The novel features believed characteristic of the invention are set forth in the appended claims. The invention itself, however, as well as a preferred mode of use, further objectives and advantages thereof, will best be understood by reference to the following detailed description of an illustrative embodiment when read in conjunction with the accompanying drawings, wherein:
With reference now to the figures,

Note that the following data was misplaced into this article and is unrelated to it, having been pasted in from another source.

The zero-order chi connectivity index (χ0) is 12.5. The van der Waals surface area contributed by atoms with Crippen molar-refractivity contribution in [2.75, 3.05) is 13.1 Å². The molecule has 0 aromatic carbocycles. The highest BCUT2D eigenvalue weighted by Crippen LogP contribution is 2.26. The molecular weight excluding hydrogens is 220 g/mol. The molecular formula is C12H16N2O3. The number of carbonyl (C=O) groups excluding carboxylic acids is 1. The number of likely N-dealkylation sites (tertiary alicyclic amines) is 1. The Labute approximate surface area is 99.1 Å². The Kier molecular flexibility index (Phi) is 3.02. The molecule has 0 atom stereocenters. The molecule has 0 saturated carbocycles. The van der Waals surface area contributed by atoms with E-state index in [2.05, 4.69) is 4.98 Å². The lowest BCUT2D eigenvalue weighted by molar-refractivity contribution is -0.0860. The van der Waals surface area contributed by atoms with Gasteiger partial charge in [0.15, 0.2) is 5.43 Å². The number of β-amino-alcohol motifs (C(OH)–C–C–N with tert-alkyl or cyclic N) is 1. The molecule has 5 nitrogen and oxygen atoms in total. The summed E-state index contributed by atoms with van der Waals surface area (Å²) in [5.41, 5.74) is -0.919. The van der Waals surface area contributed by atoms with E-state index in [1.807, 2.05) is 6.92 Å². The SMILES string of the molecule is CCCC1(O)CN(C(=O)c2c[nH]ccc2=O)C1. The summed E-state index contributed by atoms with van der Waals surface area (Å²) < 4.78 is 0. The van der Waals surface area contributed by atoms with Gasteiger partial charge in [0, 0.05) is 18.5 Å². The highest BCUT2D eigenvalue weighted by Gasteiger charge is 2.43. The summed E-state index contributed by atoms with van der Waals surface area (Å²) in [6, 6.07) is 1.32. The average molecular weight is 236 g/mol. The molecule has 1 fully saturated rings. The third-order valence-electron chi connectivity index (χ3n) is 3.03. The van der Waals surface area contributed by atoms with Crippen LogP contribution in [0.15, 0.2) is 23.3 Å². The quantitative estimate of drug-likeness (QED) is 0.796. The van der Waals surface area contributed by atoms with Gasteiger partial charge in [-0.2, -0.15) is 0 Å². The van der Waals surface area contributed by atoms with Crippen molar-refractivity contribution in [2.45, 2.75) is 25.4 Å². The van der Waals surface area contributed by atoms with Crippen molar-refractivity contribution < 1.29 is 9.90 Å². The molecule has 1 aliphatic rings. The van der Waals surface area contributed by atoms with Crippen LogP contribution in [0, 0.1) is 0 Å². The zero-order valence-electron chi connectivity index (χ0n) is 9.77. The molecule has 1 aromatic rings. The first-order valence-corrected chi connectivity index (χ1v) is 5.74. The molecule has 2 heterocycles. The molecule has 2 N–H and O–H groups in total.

In the depicted example, server 104 is connected to network 102 along with storage unit 106. In addition, clients 108, 110, and 112 are connected to network 102. These clients 108, 110, and 112 may be, for example, personal computers or network computers. In the depicted example, server 104 provides data, such as boot files, operating system images, and applications to clients 108-112. Clients 108, 110, and 112 are clients to server 104. Network data processing system 100 may include additional servers, clients, and other devices not shown. In the depicted example, network data processing system 100 is the Internet with network 102 representing a worldwide collection of networks and gateways that use the Transmission Control Protocol/Internet Protocol (TCP/IP) suite of protocols to communicate with one another. At the heart of the Internet is a backbone of high-speed data communication lines between major nodes or host computers, consisting of thousands of commercial, government, educational and other computer systems that route data and messages. Of course, network data processing system 100 also may be implemented as a number of different types of networks, such as for example, an intranet, a local area network (LAN), or a wide area network (WAN).